Ecology and Conservation of the La Plata dolphin in Argentina
The La Plata or Franciscana dolphin is among the world’s smallest and most endangered dolphins, endemic to the coastal Atlantic waters off South America. They are listed under the Convention on International Trade in Endangered Species, and are on the IUCN red list of endangered species. Over the last 30 years tens of thousands of these small and very shy dolphins have been killed as incidental bycatch in the long, small-meshed gillnets of local fishermen.
Pablo Bordino was the Director of a local Argentinean environmental organisation, Fundacion AquaMarina, an NGO dedicated to protecting the marine environment in Argentina. Pablo worked with local fishermen along the coast of the Buenos Aires Province in Argentina to prevent the incidental catch and subsequent deaths of the La Plata dolphin. At least 500 of these small and very shy dolphins are killed in long gillnets every year. The total population of the dolphin, its breeding, social and feeding habits, are unknown. Pablo set up a project to ensure the survival of this species by studying the dolphin’s natural habitat, working to overcome the problems with the fishing nets, and establishing marine reserves along the Buenos Aires Province coast.
Most of the coastal area off the Buenos Aires province is over-fished. Pablo Bordino saw that a ‘flagship’ species such as the La Plata Dolphin could serve to greatly protect the entire marine coastal habitat and biodiversity.
Pablo Bordino received a Rufford Small Grant in 2001 to support his work with Fundacion AquaMarina and the La Plata dolphin.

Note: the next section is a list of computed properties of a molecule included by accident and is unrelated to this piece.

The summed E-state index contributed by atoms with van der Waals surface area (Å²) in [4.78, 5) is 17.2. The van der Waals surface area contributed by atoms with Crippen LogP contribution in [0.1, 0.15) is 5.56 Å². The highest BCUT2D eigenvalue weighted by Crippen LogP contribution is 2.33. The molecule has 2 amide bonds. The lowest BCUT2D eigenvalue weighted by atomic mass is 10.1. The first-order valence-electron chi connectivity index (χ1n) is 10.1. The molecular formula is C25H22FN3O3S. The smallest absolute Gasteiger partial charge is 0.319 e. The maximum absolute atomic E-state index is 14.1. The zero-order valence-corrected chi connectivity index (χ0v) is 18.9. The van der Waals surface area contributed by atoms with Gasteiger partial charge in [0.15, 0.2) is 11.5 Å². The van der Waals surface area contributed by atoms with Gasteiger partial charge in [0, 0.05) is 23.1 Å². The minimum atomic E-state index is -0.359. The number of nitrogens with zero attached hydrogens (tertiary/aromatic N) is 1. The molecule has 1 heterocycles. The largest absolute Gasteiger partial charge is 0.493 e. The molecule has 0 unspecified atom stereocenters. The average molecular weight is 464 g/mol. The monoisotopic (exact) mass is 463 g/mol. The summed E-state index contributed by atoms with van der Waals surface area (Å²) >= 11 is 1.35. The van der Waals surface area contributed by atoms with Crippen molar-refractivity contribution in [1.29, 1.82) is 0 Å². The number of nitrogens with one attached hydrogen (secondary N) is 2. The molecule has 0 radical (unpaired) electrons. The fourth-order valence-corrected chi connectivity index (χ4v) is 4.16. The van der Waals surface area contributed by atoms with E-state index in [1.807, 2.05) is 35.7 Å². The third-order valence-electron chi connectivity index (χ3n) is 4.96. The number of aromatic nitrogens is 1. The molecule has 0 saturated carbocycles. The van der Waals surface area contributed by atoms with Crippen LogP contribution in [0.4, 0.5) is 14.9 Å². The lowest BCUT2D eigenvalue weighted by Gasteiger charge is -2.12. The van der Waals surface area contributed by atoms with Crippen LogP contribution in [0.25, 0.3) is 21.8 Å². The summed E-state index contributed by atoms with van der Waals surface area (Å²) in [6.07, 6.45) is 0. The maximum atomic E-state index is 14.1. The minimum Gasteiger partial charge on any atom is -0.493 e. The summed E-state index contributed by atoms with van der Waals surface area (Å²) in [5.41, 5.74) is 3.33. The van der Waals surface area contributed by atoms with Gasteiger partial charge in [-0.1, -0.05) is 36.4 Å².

In 2002, Pablo received WFN Continuation Funding. This enabled Pablo to investigate the use of acoustic devices on fishing nets in an attempt to reduce the number of dolphins caught as bycatch. His initial work revealed that by creating ‘pinger’ noises to warn the dolphins of the location of the nets, the number of dolphins accidentally killed can be reduced. These acoustic devices are now widely used to aid bycatch reduction.
In March 2004, the project began radio-satellite telemetry studies on the La Plata dolphins to understand the home range of the species and movement patterns in one of the most critical areas for the species in Argentina.
Sadly, in June 2018, Pablo passed away. His loss is felt by all those who knew him, as well as within the conservation community. Pablo will be remembered for his passionate search to find new ways and technologies to protect the La Plata dolphin, and marine ecosystems. He gained international recognition from organisations such as the Wildlife Trust, WWF, and various universities, to name a few, and collaborated with other conservationists in the field, both Argentinean and international.
His important work is continued by Fundacion AquaMarina, an organisation which Pablo directed until his passing.